File photo of Indian army. Photograph:( Reuters )
The Indian tri-services commando unit will have two-star officers from the Indian Army’s parachute force also known as Paras, the marine commandos MARCOS of Navy and the Garuda unit of the Air Force.
India's ministry of defence initiated the process to create three new agencies, especially for special operations, cyberspace and space war. These special forces divisions will have nearly 3000 commandos for the country's security.
As its primary step, the government appointed Sri Lanka war veteran Major General AK Dhingra as the first chief of the armed forces special operations division. The Indian tri-services commando unit will have two-star officers from the Indian Army’s parachute force also known as Paras, the marine commandos MARCOS of Navy and the Garuda unit of the Air Force.
This new division of Indian defence will work under the tri-service integrated defence staff and will have it’s headquarter based in the defence ministry. The division is also expected to be the first choice of the government in matters related to the terror attacks in the country and neighbouring South Asia.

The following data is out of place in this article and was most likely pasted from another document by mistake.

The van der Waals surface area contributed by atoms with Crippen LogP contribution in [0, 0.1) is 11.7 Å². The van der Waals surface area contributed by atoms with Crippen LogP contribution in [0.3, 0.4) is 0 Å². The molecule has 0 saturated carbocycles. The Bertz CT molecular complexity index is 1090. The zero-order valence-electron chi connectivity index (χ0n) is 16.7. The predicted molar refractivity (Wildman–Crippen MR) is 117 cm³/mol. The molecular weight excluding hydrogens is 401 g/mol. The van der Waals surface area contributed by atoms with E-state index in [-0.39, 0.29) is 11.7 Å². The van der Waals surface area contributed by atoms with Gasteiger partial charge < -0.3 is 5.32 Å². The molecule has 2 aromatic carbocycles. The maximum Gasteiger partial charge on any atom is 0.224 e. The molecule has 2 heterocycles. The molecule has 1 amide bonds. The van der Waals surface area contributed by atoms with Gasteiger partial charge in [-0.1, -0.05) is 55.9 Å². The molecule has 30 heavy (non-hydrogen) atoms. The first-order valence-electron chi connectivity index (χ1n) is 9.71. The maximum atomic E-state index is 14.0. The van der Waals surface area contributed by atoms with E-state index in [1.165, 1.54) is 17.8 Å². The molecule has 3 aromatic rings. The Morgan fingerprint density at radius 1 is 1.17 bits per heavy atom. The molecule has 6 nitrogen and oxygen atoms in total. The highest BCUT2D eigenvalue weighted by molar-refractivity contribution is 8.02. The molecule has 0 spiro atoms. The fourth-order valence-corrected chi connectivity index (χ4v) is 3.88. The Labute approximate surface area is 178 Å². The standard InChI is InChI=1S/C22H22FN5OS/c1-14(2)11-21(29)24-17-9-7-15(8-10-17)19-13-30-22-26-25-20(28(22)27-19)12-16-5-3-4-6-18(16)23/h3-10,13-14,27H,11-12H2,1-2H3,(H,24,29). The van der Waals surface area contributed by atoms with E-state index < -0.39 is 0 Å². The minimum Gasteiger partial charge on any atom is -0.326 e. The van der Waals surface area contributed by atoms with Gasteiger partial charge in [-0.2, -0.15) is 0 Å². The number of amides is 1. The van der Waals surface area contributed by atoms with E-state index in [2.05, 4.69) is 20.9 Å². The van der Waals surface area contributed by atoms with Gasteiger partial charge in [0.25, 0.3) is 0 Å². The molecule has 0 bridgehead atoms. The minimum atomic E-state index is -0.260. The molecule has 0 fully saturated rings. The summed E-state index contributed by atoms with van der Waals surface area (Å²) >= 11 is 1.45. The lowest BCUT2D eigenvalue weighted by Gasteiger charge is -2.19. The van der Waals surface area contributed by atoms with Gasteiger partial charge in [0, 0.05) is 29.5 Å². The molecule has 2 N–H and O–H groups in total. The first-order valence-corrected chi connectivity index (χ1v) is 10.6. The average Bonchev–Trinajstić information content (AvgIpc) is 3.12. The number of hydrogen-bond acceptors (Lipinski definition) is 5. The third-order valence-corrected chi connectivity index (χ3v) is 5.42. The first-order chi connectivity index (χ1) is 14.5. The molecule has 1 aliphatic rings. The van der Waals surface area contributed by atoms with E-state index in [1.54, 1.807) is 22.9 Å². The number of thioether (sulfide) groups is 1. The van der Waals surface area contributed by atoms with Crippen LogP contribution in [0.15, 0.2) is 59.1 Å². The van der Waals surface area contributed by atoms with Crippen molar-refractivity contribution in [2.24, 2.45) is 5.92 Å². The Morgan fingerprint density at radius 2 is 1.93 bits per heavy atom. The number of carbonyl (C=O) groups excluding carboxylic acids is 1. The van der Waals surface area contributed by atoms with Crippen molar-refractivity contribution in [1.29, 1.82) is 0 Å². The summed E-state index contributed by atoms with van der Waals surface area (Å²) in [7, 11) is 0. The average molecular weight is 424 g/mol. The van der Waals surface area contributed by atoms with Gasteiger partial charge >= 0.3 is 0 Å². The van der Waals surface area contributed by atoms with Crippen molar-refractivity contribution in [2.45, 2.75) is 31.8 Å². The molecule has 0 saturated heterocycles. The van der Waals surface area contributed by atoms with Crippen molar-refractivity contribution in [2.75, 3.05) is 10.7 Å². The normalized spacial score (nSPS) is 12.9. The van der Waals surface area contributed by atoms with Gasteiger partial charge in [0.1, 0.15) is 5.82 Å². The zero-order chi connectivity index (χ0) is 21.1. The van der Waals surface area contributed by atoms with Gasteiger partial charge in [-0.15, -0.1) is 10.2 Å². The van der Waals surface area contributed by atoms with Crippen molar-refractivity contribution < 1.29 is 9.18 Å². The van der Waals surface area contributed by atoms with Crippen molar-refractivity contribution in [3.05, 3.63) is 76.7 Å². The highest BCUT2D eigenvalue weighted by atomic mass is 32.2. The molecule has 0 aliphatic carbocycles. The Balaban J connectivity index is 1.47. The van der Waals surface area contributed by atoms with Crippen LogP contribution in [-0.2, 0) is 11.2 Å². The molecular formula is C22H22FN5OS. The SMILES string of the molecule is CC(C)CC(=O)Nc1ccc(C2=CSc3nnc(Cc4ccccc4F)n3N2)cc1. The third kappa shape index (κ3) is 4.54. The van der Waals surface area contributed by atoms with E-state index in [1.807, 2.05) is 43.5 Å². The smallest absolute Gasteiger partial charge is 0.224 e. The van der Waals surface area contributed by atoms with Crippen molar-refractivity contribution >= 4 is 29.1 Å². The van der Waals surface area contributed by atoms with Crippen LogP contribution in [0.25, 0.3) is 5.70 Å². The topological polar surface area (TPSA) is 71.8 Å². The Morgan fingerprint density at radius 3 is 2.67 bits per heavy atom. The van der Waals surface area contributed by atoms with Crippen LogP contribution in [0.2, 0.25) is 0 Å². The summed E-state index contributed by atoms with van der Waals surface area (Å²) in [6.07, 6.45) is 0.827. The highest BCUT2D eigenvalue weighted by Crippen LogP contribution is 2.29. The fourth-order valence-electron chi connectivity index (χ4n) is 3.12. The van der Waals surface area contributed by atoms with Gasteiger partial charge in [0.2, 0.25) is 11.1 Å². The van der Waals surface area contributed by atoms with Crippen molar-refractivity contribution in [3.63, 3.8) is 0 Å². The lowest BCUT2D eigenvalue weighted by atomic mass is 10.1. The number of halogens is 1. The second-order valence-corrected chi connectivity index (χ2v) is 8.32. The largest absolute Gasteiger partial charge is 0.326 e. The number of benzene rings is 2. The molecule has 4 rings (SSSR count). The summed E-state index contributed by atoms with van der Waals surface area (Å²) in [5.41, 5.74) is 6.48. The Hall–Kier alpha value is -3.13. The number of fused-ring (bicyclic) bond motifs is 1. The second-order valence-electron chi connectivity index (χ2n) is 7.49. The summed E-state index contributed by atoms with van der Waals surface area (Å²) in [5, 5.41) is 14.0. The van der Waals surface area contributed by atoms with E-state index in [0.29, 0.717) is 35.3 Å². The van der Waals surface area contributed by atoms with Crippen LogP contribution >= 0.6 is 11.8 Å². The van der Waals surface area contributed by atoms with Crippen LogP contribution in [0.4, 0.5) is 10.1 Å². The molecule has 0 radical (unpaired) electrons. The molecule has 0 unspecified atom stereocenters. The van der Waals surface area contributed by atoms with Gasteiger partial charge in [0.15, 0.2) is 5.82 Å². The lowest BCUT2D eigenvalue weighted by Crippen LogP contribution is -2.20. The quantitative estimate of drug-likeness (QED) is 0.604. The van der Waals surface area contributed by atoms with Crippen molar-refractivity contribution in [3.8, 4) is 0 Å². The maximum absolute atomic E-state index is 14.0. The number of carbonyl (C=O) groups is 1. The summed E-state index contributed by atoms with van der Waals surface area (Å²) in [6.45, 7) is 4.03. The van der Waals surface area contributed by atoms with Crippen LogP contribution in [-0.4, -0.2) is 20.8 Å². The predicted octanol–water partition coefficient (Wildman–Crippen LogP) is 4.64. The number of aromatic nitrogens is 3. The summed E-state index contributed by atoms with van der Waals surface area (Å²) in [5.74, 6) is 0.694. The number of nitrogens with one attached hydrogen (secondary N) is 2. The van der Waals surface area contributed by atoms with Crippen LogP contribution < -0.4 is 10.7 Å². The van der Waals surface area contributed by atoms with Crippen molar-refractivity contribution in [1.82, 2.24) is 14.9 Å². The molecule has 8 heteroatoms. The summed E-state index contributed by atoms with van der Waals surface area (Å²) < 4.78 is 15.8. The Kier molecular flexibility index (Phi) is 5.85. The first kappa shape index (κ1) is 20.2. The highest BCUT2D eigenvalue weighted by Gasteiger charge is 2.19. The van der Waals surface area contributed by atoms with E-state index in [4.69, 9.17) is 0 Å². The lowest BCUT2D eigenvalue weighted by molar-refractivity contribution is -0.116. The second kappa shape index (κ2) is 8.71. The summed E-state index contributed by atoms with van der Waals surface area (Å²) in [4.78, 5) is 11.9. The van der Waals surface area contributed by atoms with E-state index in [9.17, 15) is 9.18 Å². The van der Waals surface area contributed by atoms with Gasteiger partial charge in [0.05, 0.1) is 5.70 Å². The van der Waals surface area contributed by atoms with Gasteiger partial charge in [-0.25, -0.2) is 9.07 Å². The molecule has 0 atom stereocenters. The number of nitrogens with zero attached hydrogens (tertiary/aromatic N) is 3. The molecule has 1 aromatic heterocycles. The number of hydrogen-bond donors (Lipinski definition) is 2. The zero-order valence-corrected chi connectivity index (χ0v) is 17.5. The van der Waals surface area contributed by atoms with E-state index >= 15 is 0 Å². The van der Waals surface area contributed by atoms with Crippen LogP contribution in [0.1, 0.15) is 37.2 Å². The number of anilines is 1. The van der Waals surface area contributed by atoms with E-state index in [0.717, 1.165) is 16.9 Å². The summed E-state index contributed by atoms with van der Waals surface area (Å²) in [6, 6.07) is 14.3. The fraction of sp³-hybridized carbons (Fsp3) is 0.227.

For now, the Army’s special unit is combatting terrorists and conducting special anti-terrorist operations in Jammu and Kashmir.
The attempt to set up the armed force special forces division was given final approval by the Prime Minister Narendra Modi last year during a combined conference of Indian defence forces in Jodhpur, Rajasthan.
India has been facing terror attack threats for decades. After the 2008 terrorist attack in Mumbai and several other terrorist operations in Kashmir, the government felt the need for the special unit.
The three new agencies are a small beginning towards injecting jointness and synergy among the Army, Navy and Indian Air Force. The defence ministry says, in the future, the agencies can grow into full-fledged commands.
A country as large as India certainly needs a much-needed collaboration in logistics, planning, procurement and training among the three forces, who often pull in different directions, as well as to provide "single-point'' fighting advises to the government.